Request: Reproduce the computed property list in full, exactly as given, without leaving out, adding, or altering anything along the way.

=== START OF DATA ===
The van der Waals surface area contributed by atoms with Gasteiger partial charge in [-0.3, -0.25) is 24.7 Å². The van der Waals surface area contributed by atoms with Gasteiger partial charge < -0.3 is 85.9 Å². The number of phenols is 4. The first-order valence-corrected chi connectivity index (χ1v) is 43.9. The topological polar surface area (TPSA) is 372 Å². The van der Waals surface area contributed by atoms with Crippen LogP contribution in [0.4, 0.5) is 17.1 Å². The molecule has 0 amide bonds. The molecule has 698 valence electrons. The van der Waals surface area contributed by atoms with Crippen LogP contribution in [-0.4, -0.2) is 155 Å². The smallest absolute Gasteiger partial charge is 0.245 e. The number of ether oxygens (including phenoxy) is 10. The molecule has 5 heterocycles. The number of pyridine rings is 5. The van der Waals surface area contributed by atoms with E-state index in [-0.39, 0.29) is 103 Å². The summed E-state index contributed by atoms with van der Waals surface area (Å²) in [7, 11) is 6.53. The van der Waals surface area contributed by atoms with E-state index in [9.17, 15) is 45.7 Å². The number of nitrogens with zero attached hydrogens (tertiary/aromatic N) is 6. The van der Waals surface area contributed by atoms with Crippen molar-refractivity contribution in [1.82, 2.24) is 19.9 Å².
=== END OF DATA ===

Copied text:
The van der Waals surface area contributed by atoms with Gasteiger partial charge in [-0.3, -0.25) is 24.7 Å². The van der Waals surface area contributed by atoms with Gasteiger partial charge < -0.3 is 85.9 Å². The number of phenols is 4. The first-order valence-corrected chi connectivity index (χ1v) is 43.9. The topological polar surface area (TPSA) is 372 Å². The van der Waals surface area contributed by atoms with Crippen LogP contribution in [0.4, 0.5) is 17.1 Å². The molecule has 0 amide bonds. The molecule has 698 valence electrons. The van der Waals surface area contributed by atoms with Crippen LogP contribution in [-0.4, -0.2) is 155 Å². The smallest absolute Gasteiger partial charge is 0.245 e. The number of ether oxygens (including phenoxy) is 10. The molecule has 5 heterocycles. The number of pyridine rings is 5. The van der Waals surface area contributed by atoms with E-state index in [-0.39, 0.29) is 103 Å². The summed E-state index contributed by atoms with van der Waals surface area (Å²) in [7, 11) is 6.53. The van der Waals surface area contributed by atoms with E-state index in [9.17, 15) is 45.7 Å². The number of nitrogens with zero attached hydrogens (tertiary/aromatic N) is 6. The van der Waals surface area contributed by atoms with Crippen molar-refractivity contribution in [1.82, 2.24) is 19.9 Å².